Wednesday, August 22, 2012

Bribing teachers, yeah or nay?


Today's blurb from the good people* at Proctor and Gamble via their Home Made Simple website and email.
Get the school year off to a good start and surprise teachers with one of our 16 simple handmade gift ideas.
Honestly, I never thought of giving anything at the start of the school year with the exception of one or two items from the teacher's wishlist sent home with the student early in the school year.  The district is chronically short on funds and I don't think teachers should shoulder the cost of equipping a classroom.  We buy Costco-sized quantities of some of the items on the list so it is no problem to send a subset of it to school with my child.

But personal gifts at the .beginning. of the school year just seem too blatant for my taste.

I really do want to know what you think.  I am especially interested in customs and social norms outside of the United States.  So what do you think?
  • Is it appropriate to give a gift at the start of school? 
  • Or would you wait until the  end of school** (as I do)?  
  • Or skip it altogether? 
  • Or would you stick to the teacher's published "wishlist" of office & classroom supplies? 
* I don't mean that facetiously. I think that P&G is one of the better companies out there. At least, they publish their ingredient lists--though you have to do some digging around in their website to find them. Did you know that, since the 1980s, manufacturers of household chemicals are .not. required to tell you what is in your formulations? If your household cleaners contained toxins, carcinogens (cancer-causing chemicals) or endocrine disruptors (synthetic hormone-like chemicals), wouldn't you want to know?

** I've blogged about making teachers' gifts many times previously.  Most recently, I transformed some boxy math meet t-shirts into a more fitted and feminine style for several of the math teachers who volunteered their time to mentor the team.  When the Pattern Magic book came out in English, I purchased them again and gave the Japanese language edition to the teacher that teaches both Geometry  .and. Japanese.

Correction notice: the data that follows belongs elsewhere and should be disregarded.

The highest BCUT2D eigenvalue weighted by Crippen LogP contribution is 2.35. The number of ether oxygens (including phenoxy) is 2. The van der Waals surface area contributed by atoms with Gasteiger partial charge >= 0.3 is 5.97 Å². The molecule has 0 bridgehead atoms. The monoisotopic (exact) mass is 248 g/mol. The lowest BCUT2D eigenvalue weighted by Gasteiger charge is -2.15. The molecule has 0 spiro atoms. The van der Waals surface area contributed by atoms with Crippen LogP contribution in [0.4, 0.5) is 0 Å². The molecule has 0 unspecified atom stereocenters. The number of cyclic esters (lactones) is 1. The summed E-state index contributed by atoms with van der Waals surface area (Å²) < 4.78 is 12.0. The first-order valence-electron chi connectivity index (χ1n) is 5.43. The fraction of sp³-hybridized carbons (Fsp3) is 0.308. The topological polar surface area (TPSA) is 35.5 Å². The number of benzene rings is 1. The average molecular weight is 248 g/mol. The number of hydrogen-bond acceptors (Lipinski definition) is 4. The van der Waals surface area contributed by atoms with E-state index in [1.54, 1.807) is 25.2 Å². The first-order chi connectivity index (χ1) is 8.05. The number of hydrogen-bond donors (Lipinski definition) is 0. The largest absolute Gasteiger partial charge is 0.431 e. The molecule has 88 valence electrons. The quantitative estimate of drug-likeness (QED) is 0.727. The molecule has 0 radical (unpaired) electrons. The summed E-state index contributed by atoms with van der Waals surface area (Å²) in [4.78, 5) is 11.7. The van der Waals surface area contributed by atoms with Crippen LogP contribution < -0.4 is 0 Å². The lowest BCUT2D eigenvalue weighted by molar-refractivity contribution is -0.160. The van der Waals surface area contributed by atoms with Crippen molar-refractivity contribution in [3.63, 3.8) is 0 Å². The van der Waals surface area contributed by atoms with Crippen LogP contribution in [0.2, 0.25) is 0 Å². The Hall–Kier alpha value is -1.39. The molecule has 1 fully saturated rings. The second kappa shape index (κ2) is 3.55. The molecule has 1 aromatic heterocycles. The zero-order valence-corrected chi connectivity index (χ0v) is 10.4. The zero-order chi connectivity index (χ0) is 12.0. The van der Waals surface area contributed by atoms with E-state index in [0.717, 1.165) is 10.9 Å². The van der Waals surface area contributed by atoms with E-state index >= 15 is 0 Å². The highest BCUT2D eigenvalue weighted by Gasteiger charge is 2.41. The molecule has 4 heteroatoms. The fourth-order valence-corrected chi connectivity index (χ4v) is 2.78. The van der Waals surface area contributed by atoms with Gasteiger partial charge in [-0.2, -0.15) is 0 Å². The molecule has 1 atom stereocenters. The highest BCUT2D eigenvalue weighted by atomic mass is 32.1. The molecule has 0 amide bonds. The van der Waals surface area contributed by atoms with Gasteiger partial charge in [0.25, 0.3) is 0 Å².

4 comments:

  1. As an aide, it is always nice to get something--but the first day does seem odd. By something, I am as excited about a handmade card, drawing, or fresh baked muffin as a purchased gift.

    Any classroom supplies are also so awesome. It is amazing how many kids have no supplies by the end of the year--I still haven't figured out where they go.

    First day gifts sometime feel like bribes.

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  2. In Russia this is a tradition to bring a bouquet of flowers for your teacher at the first day of school. And I love this tradition (even though I was not so enthusiastic about it as a middle schooler lol), since it really makes this day special for teachers. But again - the first day of school is a big deal, and much more festive than in US. Since the school starts everywhere at the same day - September 1, this is an official "Day of Knowledge", and the day starts with all the kids lining up outside (or in a cafeteria if the weather is not cooperating), with a few speeches and a first bell for the first graders (we start the school at the first grade there), given by one of them.
    I must confess that I missed this "special-ness" of the first day of school when my daughter started kindergarden. Somehow sending her off in a bus did not match my feelings.
    However, I am not sure I would send an actual gift to a teacher. And as much as I love hand- made stuff, so far the gift cards to Starbucks or bookstores were best received. :)

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  3. My Mom was a teacher, and I don't remember her ever getting a beginning of the year gift.

    We won't be picking up that practice! We give gifts at Christmas and when a kid moves up a classroom- so once we start elementary school, I suppose at the end of the year.

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  4. @IrkaDblrka
    Flowers sounds like a charming tradition that I would be happy to adopt. I'll pick some up tomorrow for TFN to bring to school the next day.

    BTW, congrats on earning tenure!

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